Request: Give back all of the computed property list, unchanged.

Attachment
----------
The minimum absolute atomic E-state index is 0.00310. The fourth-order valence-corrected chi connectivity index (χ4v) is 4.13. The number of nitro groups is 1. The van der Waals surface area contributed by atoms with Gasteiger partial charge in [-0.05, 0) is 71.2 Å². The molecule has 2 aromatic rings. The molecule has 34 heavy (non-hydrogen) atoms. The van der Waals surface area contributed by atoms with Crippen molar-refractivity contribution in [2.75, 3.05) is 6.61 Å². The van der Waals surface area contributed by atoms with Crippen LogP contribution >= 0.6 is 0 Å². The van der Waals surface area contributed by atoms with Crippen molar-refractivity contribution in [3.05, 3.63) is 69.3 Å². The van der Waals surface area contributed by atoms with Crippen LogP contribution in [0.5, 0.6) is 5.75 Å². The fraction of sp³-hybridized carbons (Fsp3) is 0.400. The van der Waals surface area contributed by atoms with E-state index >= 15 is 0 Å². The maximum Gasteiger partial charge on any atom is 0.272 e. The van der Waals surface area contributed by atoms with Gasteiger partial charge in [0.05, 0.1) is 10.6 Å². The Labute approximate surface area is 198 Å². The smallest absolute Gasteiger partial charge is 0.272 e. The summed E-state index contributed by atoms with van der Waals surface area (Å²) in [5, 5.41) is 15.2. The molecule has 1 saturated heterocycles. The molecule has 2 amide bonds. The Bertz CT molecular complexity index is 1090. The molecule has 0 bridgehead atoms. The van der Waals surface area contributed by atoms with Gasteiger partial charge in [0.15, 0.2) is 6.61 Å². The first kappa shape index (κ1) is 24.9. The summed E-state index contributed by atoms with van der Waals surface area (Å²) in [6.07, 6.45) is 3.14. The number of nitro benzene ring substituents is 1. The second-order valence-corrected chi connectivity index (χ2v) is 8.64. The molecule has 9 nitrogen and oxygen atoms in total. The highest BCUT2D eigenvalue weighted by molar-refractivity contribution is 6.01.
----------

The minimum absolute atomic E-state index is 0.00310. The fourth-order valence-corrected chi connectivity index (χ4v) is 4.13. The number of nitro groups is 1. The van der Waals surface area contributed by atoms with Gasteiger partial charge in [-0.05, 0) is 71.2 Å². The molecule has 2 aromatic rings. The molecule has 34 heavy (non-hydrogen) atoms. The van der Waals surface area contributed by atoms with Crippen molar-refractivity contribution in [2.75, 3.05) is 6.61 Å². The van der Waals surface area contributed by atoms with Crippen LogP contribution >= 0.6 is 0 Å². The van der Waals surface area contributed by atoms with Crippen molar-refractivity contribution in [3.05, 3.63) is 69.3 Å². The van der Waals surface area contributed by atoms with Crippen LogP contribution in [0.5, 0.6) is 5.75 Å². The fraction of sp³-hybridized carbons (Fsp3) is 0.400. The van der Waals surface area contributed by atoms with E-state index >= 15 is 0 Å². The maximum Gasteiger partial charge on any atom is 0.272 e. The van der Waals surface area contributed by atoms with Gasteiger partial charge in [0.05, 0.1) is 10.6 Å². The Labute approximate surface area is 198 Å². The smallest absolute Gasteiger partial charge is 0.272 e. The summed E-state index contributed by atoms with van der Waals surface area (Å²) in [5, 5.41) is 15.2. The molecule has 1 saturated heterocycles. The molecule has 2 amide bonds. The Bertz CT molecular complexity index is 1090. The molecule has 0 bridgehead atoms. The van der Waals surface area contributed by atoms with Gasteiger partial charge in [0.15, 0.2) is 6.61 Å². The first kappa shape index (κ1) is 24.9. The summed E-state index contributed by atoms with van der Waals surface area (Å²) in [6.07, 6.45) is 3.14. The number of nitro benzene ring substituents is 1. The second-order valence-corrected chi connectivity index (χ2v) is 8.64. The molecule has 9 nitrogen and oxygen atoms in total. The highest BCUT2D eigenvalue weighted by molar-refractivity contribution is 6.01.